The 'birthplace of overhead espionage'

A more credible claim by Jacobsen is that Area 51 was used as the "birthplace of overhead espionage for the CIA," according to her book (as quoted in Vox). Located inside of the Nevada Test and Training Range — which among other purposes, is used for nuclear weapons testing — the site was chosen for its remoteness. "There was no way that anyone was going to try to get into this facility, especially because nuclear bombs were being exploded there," Jacobsen pointed out to Vox.

Before the U.S. had spy satellites, the government relied on high-flying planes for overhead surveillance. These planes needed to fly high enough to avoid anti-aircraft missiles — at least 70,000 feet — and cover long distances without refueling. They also needed to be capable of lugging 700 pounds worth of surveillance equipment. These exigencies resulted in the development of the U-2 spy plane, tested at Area 51 beginning on August 1, 1955, according to Jacobsen. More advanced spy planes followed as Russian anti-air tech improved — the Cold War had a stealth race to go along with its arms race and space race.

Faking the moon landing

Speaking of the space race — the moon landing was real — we have proof. Even amateur telescopes can see the Apollo landing sites, according to the UK-based Institute of Physics, and the missions brought back 382 kilograms of moon rocks that independent scientists have examined.

But if you still think Neil Armstrong and company were big fat liars, you might think the moon landing was staged at Area 51. After all, the base is in a desert in the middle of nowhere — couldn't it be made to look like the moon? It's not even that far from Los Angeles if they needed to drive Stanley Kubrick out to film the whole thing. Writer Bill Kaysing popularized a version of this premise in the 1974 conspiratorial book "We Never Went to the Moon: America's Thirty Billion Dollar Swindle" (via Live Science), and the theory has continued to mutate ever since, despite a lack of real proof.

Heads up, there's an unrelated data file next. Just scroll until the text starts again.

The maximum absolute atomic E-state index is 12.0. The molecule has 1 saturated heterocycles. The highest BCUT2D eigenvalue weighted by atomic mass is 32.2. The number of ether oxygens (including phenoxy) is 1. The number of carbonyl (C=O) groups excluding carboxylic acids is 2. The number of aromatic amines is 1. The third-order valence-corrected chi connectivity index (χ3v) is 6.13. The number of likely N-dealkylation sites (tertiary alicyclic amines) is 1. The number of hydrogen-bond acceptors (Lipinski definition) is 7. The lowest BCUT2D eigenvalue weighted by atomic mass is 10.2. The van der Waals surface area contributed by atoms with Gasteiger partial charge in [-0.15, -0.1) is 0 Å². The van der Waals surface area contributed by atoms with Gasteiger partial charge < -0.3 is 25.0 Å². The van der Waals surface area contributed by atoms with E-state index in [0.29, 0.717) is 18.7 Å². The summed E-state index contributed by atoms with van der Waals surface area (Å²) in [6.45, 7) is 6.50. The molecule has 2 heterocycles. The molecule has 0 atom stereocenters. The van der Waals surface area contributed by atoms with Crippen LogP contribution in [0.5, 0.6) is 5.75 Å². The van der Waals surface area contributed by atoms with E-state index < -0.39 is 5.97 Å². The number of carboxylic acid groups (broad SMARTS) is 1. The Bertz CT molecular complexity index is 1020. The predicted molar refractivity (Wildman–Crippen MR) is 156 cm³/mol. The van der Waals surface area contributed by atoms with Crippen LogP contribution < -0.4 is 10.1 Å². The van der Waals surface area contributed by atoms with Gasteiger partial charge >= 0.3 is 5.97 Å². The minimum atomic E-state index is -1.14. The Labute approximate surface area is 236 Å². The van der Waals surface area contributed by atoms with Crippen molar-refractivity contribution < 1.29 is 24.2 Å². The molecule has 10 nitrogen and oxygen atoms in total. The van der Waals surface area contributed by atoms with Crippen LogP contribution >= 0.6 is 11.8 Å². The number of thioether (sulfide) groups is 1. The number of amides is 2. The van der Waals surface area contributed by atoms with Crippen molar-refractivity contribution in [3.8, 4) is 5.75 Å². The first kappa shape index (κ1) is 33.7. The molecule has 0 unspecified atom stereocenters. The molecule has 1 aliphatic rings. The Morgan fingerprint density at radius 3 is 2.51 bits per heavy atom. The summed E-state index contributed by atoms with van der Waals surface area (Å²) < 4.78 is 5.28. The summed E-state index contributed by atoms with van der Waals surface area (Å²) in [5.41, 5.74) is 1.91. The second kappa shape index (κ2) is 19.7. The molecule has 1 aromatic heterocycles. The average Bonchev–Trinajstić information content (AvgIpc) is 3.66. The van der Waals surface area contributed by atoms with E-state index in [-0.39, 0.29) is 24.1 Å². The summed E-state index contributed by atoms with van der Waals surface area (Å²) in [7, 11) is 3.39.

The Roswell connection

Here's something that really happened, though. In 1947, several years before Area 51 was completed, a mysterious aircraft crashed in Roswell, New Mexico. Witnesses said it was a UFO, and some people even claimed to see alien bodies in the wreckage; the government said it was a weather balloon (via Mental Floss). Nonetheless, conspiracy theorists said the remains of the aircraft (including those alien bodies) were investigated at the site that later became Area 51.

In fact, the aircraft was neither a UFO nor a weather balloon — it was a stray balloon from Project Mogul, a Cold War-era project where the United States tried to fly recording devices attached to balloons into the Soviet Union to monitor nuclear test sites. This is the current account of the government, who released documents relating to the Roswell incident in 1994 (via NSA). And the mangled alien bodies? Likely test dummies that had been dropped from great heights, according to a later report by the government (via Washington Headquarters Services). At least, that's what they're telling us.